Despite some controversial results molecularly targeted therapy is an important paradigm shift and represents the future of lung cancer treatment. There are many other agents that have demonstrated great potential activity in phase II studies that are currently being tested in the phase III setting. The rexinoid bexarotene (Targretin) selectively activates RXR receptors which modulate functions associated with differentiation, inhibition of cell growth, apoptosis, and metastasis. Two randomized phase III trials were performed to determine the survival benefit of adding bexarotene to either carboplatin/paclitaxel or cisplatin/ vinorelbine chemotherapy in patients with chemotherapy-naive advanced or metastatic NSCLC. In each of these trials over 600 patients were randomized to chemotherapy consisting of either carboplatin at an AUC of 6 and paclitaxel 200 mg/m2 IV every 3 weeks or cisplatin (100 mg/m2 every 4 weeks) and vinorelbine (25 mg/m2 every week) IV with or without bexarotene (400 mg/m2/d). There wereno differences with respect to the primary end point, overall survival in either study (P = .19). An initial trend analysis suggests a relationship between bexarotene dose intensity and biomarker response (triglyceride elevation) with survival is being further evaluated in parallel with other risk factor analyses to better identify determinants of benefit and risk to bexarotene in a firstline setting.[36,37] Bevacizumab (Avastin) is a recombinant humanized monoclonal antibody to the vascular endothelial growth factor (VEGF) and has shown great promise in phase II NSCLC trials and in phase III studies in colorectal cancer.[38,39] One concern in the phase II NSCLC trial was a high incidence of life-threatening pulmonary hemorrhage in patients with squamous cell histology. The ECOG reported on the results of their large randomized phase III study of carboplatin/paclitaxel with or without bevacizumab in patients with advanced nonsquamous NSCLC.[40] The primary end point of this randomized, multicenter trial was to compare the effects of the addition of bevacizumab to paclitaxel/carboplatin (PC) on overall survival in patients with previously untreated nonsquamous NSCLC. Secondary end points included response rate, time to progression, and tolerability. Eligibility criteria included ECOG performance status 0 or 1 and adequate hematologic, renal, and hepatic function. Patients with brain metastases and squamous cell histology were excluded. Patients were randomized to receive paclitaxel at 200 mg/m2 plus carboplatin at an area under the concentration- time curve of 6 on day 1 every 3 weeks or PC plus bevacizumab at 15 mg/kg day 1 (PCB) every 3 weeks (Figure 1). Patients on PCB continued single-agent bevacizumab after six cycles until progressive disease or intolerable toxicity. The study opened in July 2001, was suspended for a planned toxicity evaluation from February 2002 through August 2002, and accrual was completed in April 2004 with 444 patients assigned to PC and 434 to PCB. The results presented were based on a second planned interim analysisthat was conducted with 469 of a planned 650 deaths (72.2%) for full analysis. The response rate (10% vs 27%, P < .0001, Fisher's exact test), progression-free survival (4.5 vs 6.4 months, P < .0001 [two-sided]), and median survival (10.2 vs 12.5 months, P = .0075, two-sided Wald test) all favored the PCB arm. Both regimens were well tolerated with selected toxicities as follows (PC vs PCB): grade 4/5 neutropenia (16.4% vs 24%) and thrombocytopenia (0% vs 1.6%), grade 3/4 thrombosis/embolism (3% vs 3.8%), grade 3-5 neuropathy (11.9% vs 9.5%) and hemorrhage (1.0% vs 4.1%). There were 10 treatment- related deaths (PC arm: 2; PCB arm: 8); 5 were due to hemoptysis, all on the PCB arm .[40] Summary Advances in chemotherapy have improved progression-free and median survival for patients with advanced NSCLC from 4 to 6 months with best supportive care to 8 to 10 months. Biologically targeted therapies have demonstrated activity and excellent tolerability in early trials, and the optimal way to integrate these exciting new agents is an area of active investigation.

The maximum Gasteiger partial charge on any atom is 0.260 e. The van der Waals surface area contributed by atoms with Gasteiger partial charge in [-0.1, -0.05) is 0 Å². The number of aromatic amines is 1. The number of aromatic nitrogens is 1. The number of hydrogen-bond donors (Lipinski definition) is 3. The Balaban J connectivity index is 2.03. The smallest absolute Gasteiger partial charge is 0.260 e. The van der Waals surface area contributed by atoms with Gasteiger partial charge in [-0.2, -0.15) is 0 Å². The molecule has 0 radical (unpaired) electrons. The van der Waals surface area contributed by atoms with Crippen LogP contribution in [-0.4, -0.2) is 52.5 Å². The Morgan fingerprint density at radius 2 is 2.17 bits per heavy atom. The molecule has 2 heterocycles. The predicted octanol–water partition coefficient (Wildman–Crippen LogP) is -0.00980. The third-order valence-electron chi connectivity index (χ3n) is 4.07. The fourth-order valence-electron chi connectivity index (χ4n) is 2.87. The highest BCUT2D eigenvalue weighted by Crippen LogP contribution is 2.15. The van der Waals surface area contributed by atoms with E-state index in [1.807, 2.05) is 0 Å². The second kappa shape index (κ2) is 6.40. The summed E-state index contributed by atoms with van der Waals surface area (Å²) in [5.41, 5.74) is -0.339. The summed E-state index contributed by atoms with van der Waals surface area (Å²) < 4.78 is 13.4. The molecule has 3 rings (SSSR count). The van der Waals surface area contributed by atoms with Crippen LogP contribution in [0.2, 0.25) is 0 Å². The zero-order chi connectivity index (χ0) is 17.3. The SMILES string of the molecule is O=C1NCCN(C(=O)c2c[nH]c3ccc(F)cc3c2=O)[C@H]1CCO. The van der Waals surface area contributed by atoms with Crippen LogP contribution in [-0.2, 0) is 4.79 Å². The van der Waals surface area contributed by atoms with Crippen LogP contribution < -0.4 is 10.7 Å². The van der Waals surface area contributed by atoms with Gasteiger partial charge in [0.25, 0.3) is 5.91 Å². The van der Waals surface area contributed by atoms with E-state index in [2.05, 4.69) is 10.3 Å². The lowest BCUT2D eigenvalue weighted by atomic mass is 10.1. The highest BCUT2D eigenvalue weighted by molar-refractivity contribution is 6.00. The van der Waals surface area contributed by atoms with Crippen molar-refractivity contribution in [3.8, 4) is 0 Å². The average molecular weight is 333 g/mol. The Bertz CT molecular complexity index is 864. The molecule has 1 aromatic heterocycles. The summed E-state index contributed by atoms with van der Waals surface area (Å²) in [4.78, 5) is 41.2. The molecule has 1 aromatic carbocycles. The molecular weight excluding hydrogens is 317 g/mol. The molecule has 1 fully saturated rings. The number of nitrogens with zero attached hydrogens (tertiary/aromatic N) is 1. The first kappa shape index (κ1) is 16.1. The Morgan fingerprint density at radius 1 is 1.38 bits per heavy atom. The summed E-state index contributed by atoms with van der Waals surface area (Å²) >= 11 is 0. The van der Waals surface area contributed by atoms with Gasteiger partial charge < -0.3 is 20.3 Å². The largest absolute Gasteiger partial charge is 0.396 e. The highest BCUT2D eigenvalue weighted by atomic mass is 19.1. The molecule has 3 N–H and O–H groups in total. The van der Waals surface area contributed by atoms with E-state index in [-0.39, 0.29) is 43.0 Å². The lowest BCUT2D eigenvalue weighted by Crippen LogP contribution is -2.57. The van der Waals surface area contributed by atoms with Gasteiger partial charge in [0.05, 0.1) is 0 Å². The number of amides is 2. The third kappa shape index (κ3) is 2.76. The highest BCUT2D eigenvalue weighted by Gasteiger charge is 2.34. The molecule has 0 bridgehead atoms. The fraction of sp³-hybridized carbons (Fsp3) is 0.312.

Disclosures